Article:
Los Angeles panorama theater offers quick trip to the Arctic with old art form

[We too often overlook the long history of attempts to use technology to transport and engage us (i.e., evoke (tele)presence). This is from the Long Beach Press-Telegram. –Matthew]

Velaslavasay Panorama and its Theater Director Sara Velas

[Image: The Velaslavasay Panorama is a little known theater in Los Angeles celebrating its 15th Anniversary. The 360 panorama landscape incorporates sound and light for shows like those popular in the days before film. Theater director Sara Velas stands in the circular venue. Photo by Robert Casillas / Daily Breeze]

Los Angeles panorama theater offers quick trip to the Arctic with old art form

By Richard Guzman, Press-Telegram
Posted: July 1, 2015; Updated July 2, 2015

It was hot and sunny on a recent Friday afternoon, but inside a century-old Los Angeles theater, in a dimly lit room at the top of a narrow winding stairway, it felt like a different world.

The tranquil sound of crashing waves, trickling water, wind and cracking ice engulfed the room. As the dim lighting slowly became brighter, a rich blue ocean and white frozen landscape became visible all around.

This is the frozen Arctic, or at least as close as you’re going to get to it from this little-known theater that showcases panorama, a form of entertainment dating back to the late 18th century that could be considered a precursor to the silver screen or even an early form of virtual reality.

“When I found out about this entertainment called the panorama, what I really liked about it is it made going to see a painting like going to see entertainment,” said Sara Velas, an artist who owns Velaslavasay Panorama, which marks its 10th anniversary this year inside the 100-year-old Union Theater.

Panorama is an old form of art and entertainment that features a 360-degree painting that encircles the viewer to create the illusion of continuous space. In its heyday during the 19th century, before motion pictures, people would visit panoramas to see large-scale paintings that ranged from landscapes to cities or historical events.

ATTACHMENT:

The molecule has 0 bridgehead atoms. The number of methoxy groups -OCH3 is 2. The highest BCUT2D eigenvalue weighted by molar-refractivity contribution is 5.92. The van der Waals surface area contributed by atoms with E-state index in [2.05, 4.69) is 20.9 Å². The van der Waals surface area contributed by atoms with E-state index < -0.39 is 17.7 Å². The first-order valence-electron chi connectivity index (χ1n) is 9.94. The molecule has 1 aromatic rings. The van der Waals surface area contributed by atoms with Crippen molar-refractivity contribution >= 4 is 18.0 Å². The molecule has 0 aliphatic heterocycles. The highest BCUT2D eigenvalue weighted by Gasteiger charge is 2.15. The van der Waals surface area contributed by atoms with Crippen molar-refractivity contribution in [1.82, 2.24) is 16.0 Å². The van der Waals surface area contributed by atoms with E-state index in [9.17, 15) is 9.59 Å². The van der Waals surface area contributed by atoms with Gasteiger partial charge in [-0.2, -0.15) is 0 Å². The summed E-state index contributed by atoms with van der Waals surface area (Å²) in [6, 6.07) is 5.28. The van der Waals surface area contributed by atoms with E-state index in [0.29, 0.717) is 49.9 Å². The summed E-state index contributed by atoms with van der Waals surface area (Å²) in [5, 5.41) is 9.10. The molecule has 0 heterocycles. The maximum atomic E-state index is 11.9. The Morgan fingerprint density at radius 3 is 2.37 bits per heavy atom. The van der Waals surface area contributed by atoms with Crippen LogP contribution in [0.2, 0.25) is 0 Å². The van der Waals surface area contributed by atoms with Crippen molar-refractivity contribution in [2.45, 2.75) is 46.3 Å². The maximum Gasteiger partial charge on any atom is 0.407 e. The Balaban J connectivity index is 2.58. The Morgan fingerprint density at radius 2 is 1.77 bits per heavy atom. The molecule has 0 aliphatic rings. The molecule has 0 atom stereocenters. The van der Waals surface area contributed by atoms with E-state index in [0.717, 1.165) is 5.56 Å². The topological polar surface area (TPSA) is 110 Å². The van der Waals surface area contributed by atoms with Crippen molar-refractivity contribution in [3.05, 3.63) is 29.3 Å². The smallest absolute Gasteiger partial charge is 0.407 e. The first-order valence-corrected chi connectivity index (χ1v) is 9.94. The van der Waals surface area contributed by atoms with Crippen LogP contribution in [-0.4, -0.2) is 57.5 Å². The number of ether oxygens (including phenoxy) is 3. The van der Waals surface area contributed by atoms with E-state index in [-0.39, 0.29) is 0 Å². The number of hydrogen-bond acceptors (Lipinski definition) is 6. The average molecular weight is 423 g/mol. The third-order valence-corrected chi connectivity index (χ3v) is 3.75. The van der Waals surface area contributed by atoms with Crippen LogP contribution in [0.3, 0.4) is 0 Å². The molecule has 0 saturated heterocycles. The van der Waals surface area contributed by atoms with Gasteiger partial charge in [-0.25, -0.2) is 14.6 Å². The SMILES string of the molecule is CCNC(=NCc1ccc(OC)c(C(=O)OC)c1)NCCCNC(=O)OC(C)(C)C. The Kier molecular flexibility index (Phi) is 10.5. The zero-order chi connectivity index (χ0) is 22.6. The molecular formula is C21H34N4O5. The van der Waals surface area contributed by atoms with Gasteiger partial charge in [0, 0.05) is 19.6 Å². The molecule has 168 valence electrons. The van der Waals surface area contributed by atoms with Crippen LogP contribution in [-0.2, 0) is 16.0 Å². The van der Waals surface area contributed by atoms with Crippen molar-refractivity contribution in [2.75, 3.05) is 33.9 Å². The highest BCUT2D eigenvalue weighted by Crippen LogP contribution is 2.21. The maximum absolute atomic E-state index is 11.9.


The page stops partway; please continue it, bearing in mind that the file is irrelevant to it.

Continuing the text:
Often times the panoramas included sculptural elements as well as narration, music and lighting to add to the illusion that the viewer was in the middle of a different place, time or event.

“They were a lot larger than the panoramas we have here. Imagine something that is 350 feet in circumference showing a Civil War battle scene,” Velas said.

In addition to depicting battle scenes, panoramas also served as substitute travel experiences, so when people couldn’t afford to travel to Rome, for example, they could visit a panorama depicting the city, Velas noted.

At Velaslavasay, which she named by combining her name and her mother’s maiden name, the featured panorama is called “Effulgence of the North.” It depicts the Arctic with a 360-degree image of the ocean, snow and ice-covered mountains painted by Velas. Sculptures of snow-covered landscapes are at the foreground of the painting to give it a more realistic feel.

“It’s multisensory. There’s sound, there’s visual, but it’s all very subtle. This is not entertainment that hits you over the head, yet it resonates,” said Daniel Paul, a longtime Velaslavasay visitor.

Paul was sitting with Velas and a group of other friends and longtime customers in the theater’s garden, another attraction at the venue where people can stroll under a vine tunnel or sit by fountains.

“It’s an oasis here. It’s a very, very special little island,” he added.

There is also a working theater space where Velas holds other forms of entertainment, like silent movie screenings, lectures, and folk and traditional concerts.

“It’s a very Los Angeles kind of place. It draws things from all over and there is this sort of nostalgia for bygone times,” said Jason Zevin, another long-time Velaslavasay visitor. “But something about the particular combination of things also seems like it could only happen here and now.”

But the art of the panorama is the driving force behind the venue.

Velas’ interest in panoramas goes back to her days as an art student at Washington University in St. Louis. She was researching the 1904 St. Louis World’s Fair and became aware of the panorama paintings that entertained people there.

She later went on a tour of Europe to see panoramas that remained from the 19th century.

“They would be at world fairs but many cities also had dedicated panorama rotundas throughout Europe and the United States,” she said.

Fascinated by the art form, she decided to open one of her own when she returned to Los Angeles.

Velas is working on a new panorama to debut next year.

“It’ll be somewhere very far from the Arctic, but we haven’t yet made the exact subject public. We’re also curious to see what people would like to see in a panorama,” she said.

For now, however, even on a hot summer day, people can take a quick trip to the Arctic.


When: Noon-6 p.m. Friday-Sunday.
Where: 1122 W. 24th St., Los Angeles.
Tickets: Suggested donation is $4-$6.
Information: 213-746-2166, www.panoramaonview.org.


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